Robot Researchers Invited to AI Conference

Human-robot teaming affects our daily lives in increasing ways—from cars that park themselves to apps that remotely control home appliances. Two Harvey Mudd College student research teams studying human-robot teaming have had abstracts accepted to the 2016 Association for the Advancement of Artificial Intelligence (AAAI) Conference Feb. 12–17 in Phoenix, Arizona.

The students are members of the Computer Science Department’s HEATlab, which seeks to create new techniques for human-robot teaming—the flexible navigation and coordination of complex, interrelated activities in shared spaces. To this end, the lab members are working on several projects, including Robot Brunch, which explores what it takes for multiple robots to schedule robust interactions in the messiness of the real world. Another project called Human Robot Trust explores why humans trust robotic teammates differently than human teammates in hopes of planning more fluid and intuitive human-robot interactions.

Juniors Sam Dietrich and Kyle Lund, who work on the Robot Brunch project, co-authored one of the accepted abstracts, “Robust Execution Strategies for Probabilistic Temporal Planning,” which considers scheduling scenarios in which robots must collaborate to complete a task (e.g., robotic agents working together in a furniture factory to apply finish to custom table pieces). The students developed algorithms for finding plans that are more likely to be successful.

Also accepted to the AAAI-16 Conference, “Trust and Cooperation in Human-Robot Decision Making” is co-authored by Erin Paeng ’17 and Jane Wu ’18 of the Human Robot Trust team. The authors explore how people trust and cooperate differently with robots than with humans in a game-theoretic framework, focusing on how quickly and how much trust is developed in these interactions.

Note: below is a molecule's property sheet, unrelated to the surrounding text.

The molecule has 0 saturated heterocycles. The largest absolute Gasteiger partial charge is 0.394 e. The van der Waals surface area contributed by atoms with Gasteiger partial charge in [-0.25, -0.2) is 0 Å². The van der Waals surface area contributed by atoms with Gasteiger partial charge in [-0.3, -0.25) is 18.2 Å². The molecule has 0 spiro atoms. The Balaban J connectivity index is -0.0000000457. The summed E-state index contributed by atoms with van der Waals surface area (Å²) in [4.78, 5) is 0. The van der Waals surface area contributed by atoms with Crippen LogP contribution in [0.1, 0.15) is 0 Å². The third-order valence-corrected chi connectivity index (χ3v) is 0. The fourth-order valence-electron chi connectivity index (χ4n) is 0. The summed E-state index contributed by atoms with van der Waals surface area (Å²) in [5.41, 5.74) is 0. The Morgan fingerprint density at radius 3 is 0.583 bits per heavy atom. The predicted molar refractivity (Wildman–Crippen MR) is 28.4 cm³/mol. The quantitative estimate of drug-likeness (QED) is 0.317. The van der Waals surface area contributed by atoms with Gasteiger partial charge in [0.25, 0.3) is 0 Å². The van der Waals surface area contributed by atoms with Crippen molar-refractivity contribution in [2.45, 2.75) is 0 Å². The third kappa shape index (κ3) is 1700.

Both projects carry broad implications for real-world human-robot interaction (HRI) applications, says Jim Boerkoel, assistant professor of computer science and HEATlab director.

“Scheduling robust interactions among teams of robots is becoming increasingly important,” explains Boerkoel. One example he cites: Amazon employs over 30,000 pallet-moving robots that are tasked daily with coordinating their movements through crowded warehouses in order to deliver packages in time for the holidays.

Boerkoel also emphasizes the importance of human-robot trust in our daily lives.

“Whether it be vacuuming their home, setting their thermostat or parallel parking their car, people have been increasingly trusting automated technologies to perform tasks on their behalf,” says Boerkoel. “For robotics to be effective, we need to know how, when and why people trust robots to make decisions for them.”

The abstracts are a result of the Computer Science Department’s 10-week summer undergraduate research program. The Harvey Mudd projects were reviewed by AAAI along with those from top CS PhD programs from around the world.

“It’s truly impressive what these students have been able to accomplish in such a short period of time,” says Boerkoel.